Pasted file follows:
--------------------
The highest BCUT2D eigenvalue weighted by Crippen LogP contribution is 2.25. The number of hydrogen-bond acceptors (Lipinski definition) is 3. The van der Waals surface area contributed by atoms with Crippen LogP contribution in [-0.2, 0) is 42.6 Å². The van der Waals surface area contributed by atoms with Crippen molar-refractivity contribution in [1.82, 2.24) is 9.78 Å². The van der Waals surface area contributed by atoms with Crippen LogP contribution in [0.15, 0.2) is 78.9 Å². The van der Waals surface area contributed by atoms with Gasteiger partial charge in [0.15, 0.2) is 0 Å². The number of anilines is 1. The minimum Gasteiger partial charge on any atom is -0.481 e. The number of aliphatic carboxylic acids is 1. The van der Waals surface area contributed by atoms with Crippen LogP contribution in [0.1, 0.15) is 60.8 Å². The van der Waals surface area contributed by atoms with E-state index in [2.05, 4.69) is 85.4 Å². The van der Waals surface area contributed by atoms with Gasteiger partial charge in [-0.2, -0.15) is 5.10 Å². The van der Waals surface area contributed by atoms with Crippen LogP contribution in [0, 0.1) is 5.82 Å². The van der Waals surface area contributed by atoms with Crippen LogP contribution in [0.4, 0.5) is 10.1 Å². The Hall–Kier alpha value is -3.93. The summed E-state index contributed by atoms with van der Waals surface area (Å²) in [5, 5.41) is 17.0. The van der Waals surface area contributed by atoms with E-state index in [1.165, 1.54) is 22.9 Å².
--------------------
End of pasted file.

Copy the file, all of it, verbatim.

The highest BCUT2D eigenvalue weighted by Crippen LogP contribution is 2.25. The number of hydrogen-bond acceptors (Lipinski definition) is 3. The van der Waals surface area contributed by atoms with Crippen LogP contribution in [-0.2, 0) is 42.6 Å². The van der Waals surface area contributed by atoms with Crippen molar-refractivity contribution in [1.82, 2.24) is 9.78 Å². The van der Waals surface area contributed by atoms with Crippen LogP contribution in [0.15, 0.2) is 78.9 Å². The van der Waals surface area contributed by atoms with Gasteiger partial charge in [0.15, 0.2) is 0 Å². The number of anilines is 1. The minimum Gasteiger partial charge on any atom is -0.481 e. The number of aliphatic carboxylic acids is 1. The van der Waals surface area contributed by atoms with Crippen LogP contribution in [0.1, 0.15) is 60.8 Å². The van der Waals surface area contributed by atoms with E-state index in [2.05, 4.69) is 85.4 Å². The van der Waals surface area contributed by atoms with Gasteiger partial charge in [-0.2, -0.15) is 5.10 Å². The van der Waals surface area contributed by atoms with Crippen LogP contribution in [0, 0.1) is 5.82 Å². The van der Waals surface area contributed by atoms with Crippen LogP contribution in [0.4, 0.5) is 10.1 Å². The Hall–Kier alpha value is -3.93. The summed E-state index contributed by atoms with van der Waals surface area (Å²) in [5, 5.41) is 17.0. The van der Waals surface area contributed by atoms with E-state index in [1.165, 1.54) is 22.9 Å².